Lestat de Lioncourt  

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Kunstformen der Natur (1904) by Ernst Haeckel
Kunstformen der Natur (1904) by Ernst Haeckel
Lestat de Lioncourt (pronounced les-tät with a rather French flair, according to Blackwood Farm and Blood Canticle and page 151 in Memnoch the Devil) is a fictional character appearing in several novels by Anne Rice, including The Vampire Lestat. He is a vampire and the main character in the majority of The Vampire Chronicles, narrated in first person.

Lestat is the seventh son of the marquis d'Auvergne and was born in 1760, in Auvergne, France in a castle belonging to his ancestors. Despite his apparent highborn background he grew up in relative poverty; his ancestors squandered the family riches. As the youngest in the family, Lestat stood to inherit nothing.

Perhaps the most pivotal moment in his mortal life was when the towns people came to him about the wolves coming into the village frightening all the people. In this encounter he was nearly killed by the pack of 8 wolves he was hunting in the mountains surrounding Auvergne. He returned home a different person, determined to follow his own path.

He goes into a deep depression about his encounter with the wolves and the meaning of life, and with a friend, Nicolas, he leaves Auvergne and heads for Paris, intending to become an actor. During a performance, he attracted the attention of an ancient vampire named Magnus, who would watch him and soon abduct and hold him prisoner.

As a vampire

Finding Lestat, Magnus makes him a vampire, against his wishes. However, Magnus, weary of life, commits suicide soon after by throwing himself on a huge bonfire, leaving Lestat to fend for himself without any kind of guidance. Lestat finds himself heir to nearly inexhaustible wealth, and begins an adventure that leads him all around the world.

Lestat has always been a very lonesome creature. In his childhood the only member of his family that he had any connection with was his solitary mother. Gabrielle de Lioncourt was a beautiful woman of Italian descent from whom Lestat inherited his blond hair and good looks. Gabrielle was the only member of her family who could read and often immersed herself in her novels, neglecting the mundane life around her. Lestat both admired her and hated her for this, yet he was the only person of her family she could also confide in so they developed a silent but strong bond. For this very reason Lestat made Gabrielle his first vampire companion when Gabrielle came to Paris in search of Lestat, wishing to see him before she succumbed to her fatal disease.

Lestat also made his mortal best friend, Nicolas de Lenfent, a vampire as well. Nicolas, having fled Auvergne with Lestat to come with Lestat to Paris, knew him very well and they were very close. They both worked at a small theatre called "Renaud's", Lestat starting off as a stage hand and then to his surprise became star of the show and Nicolas as a violinist in the theatre's small orchestra. After Lestat was abducted and made a vampire he tried to distance himself from his mortals friends and family but still provide for them. He bought Nicolas an apartment and many other luxuries, such as a Stradivarius violin, with his newly acquired "coin of the realm". The whole time Nicolas was very suspicious of Lestat and his new life and that suspicion grew when Lestat disappeared with his mother the night she came to visit and Gabrielle returned magically healed. Lestat eventually gave into the love he felt for Nicolas and made him a vampire as well after saving him from the coven of religious vampires, the self-proclaimed Children of Darkness, which were led by the powerful vampire, Armand. After Nicolas rejected Lestat as his new maker and sunk into madness and Lestat collapsed Armand's coven, Lestat bought Renaud's old theatre and gave it to Armand and Nicolas to do with it whatever they wished, while he and Gabrielle left Paris to explore the world.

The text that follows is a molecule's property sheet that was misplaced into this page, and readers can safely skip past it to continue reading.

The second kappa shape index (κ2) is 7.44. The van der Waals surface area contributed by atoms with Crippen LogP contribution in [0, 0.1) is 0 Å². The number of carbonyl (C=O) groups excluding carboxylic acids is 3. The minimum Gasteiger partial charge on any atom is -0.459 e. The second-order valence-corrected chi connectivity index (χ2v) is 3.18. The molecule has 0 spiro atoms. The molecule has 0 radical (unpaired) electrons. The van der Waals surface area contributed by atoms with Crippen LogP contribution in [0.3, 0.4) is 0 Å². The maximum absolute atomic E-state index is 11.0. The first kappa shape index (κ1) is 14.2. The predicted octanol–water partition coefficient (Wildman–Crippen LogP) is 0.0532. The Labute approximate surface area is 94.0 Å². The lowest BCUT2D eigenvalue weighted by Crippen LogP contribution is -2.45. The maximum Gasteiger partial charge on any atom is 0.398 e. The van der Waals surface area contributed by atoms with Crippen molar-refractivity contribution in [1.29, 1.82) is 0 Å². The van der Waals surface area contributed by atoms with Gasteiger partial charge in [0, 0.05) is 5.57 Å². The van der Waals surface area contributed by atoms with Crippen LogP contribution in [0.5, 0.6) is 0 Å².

Throughout his long life, Lestat is plagued by common philosophical questions, such as "Are my actions good or bad?", "Is there a God?", "Am I in His plan?", "What happens after death?", "What makes a person happy?" He finds himself more in love with humanity than ever before, despite his relationship with mankind being savage. For a while, he sees life as "the Savage Garden", filled with beauty and death.

In the space of only a few centuries, Lestat becomes one of the most powerful of all vampires, surpassed only by the most ancient ones who age in the millennia. This is in part because the blood he receives from Marius, one such ancient, is incredibly powerful, and because he has a relationship with the vampire queen Akasha.

Because of his boldness, Lestat's seniors refer to him affectionately as 'the Brat Prince', a title of which he is very fond. He is very vain and concerned with fashion, and will pause mid-narrative to remind the reader what he is wearing. He is attracted to whomever most interests him at the time. Most of his early experiences are with male companions. He himself explains this by saying the women in previous centuries simply weren't that interesting. Later in the series, Lestat offhandedly mentions that he is frightened of women and finds them extremely and egregiously distracting.